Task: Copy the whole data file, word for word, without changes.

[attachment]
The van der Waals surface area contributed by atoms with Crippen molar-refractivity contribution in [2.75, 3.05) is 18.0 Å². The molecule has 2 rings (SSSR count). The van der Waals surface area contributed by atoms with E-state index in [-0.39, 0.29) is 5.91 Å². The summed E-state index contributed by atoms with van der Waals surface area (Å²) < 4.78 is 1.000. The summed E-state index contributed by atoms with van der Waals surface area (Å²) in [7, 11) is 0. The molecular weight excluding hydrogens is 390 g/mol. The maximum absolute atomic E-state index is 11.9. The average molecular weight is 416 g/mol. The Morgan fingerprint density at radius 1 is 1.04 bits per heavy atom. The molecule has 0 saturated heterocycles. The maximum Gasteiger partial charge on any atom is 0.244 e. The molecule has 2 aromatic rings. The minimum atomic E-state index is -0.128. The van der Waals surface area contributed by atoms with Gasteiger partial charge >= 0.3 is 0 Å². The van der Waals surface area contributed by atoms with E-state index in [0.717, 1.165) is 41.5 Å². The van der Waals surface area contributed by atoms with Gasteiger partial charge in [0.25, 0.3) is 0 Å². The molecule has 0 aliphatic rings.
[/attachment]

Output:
The van der Waals surface area contributed by atoms with Crippen molar-refractivity contribution in [2.75, 3.05) is 18.0 Å². The molecule has 2 rings (SSSR count). The van der Waals surface area contributed by atoms with E-state index in [-0.39, 0.29) is 5.91 Å². The summed E-state index contributed by atoms with van der Waals surface area (Å²) < 4.78 is 1.000. The summed E-state index contributed by atoms with van der Waals surface area (Å²) in [7, 11) is 0. The molecular weight excluding hydrogens is 390 g/mol. The maximum absolute atomic E-state index is 11.9. The average molecular weight is 416 g/mol. The Morgan fingerprint density at radius 1 is 1.04 bits per heavy atom. The molecule has 0 saturated heterocycles. The maximum Gasteiger partial charge on any atom is 0.244 e. The molecule has 2 aromatic rings. The minimum atomic E-state index is -0.128. The van der Waals surface area contributed by atoms with Gasteiger partial charge >= 0.3 is 0 Å². The van der Waals surface area contributed by atoms with E-state index in [0.717, 1.165) is 41.5 Å². The van der Waals surface area contributed by atoms with Gasteiger partial charge in [0.25, 0.3) is 0 Å². The molecule has 0 aliphatic rings.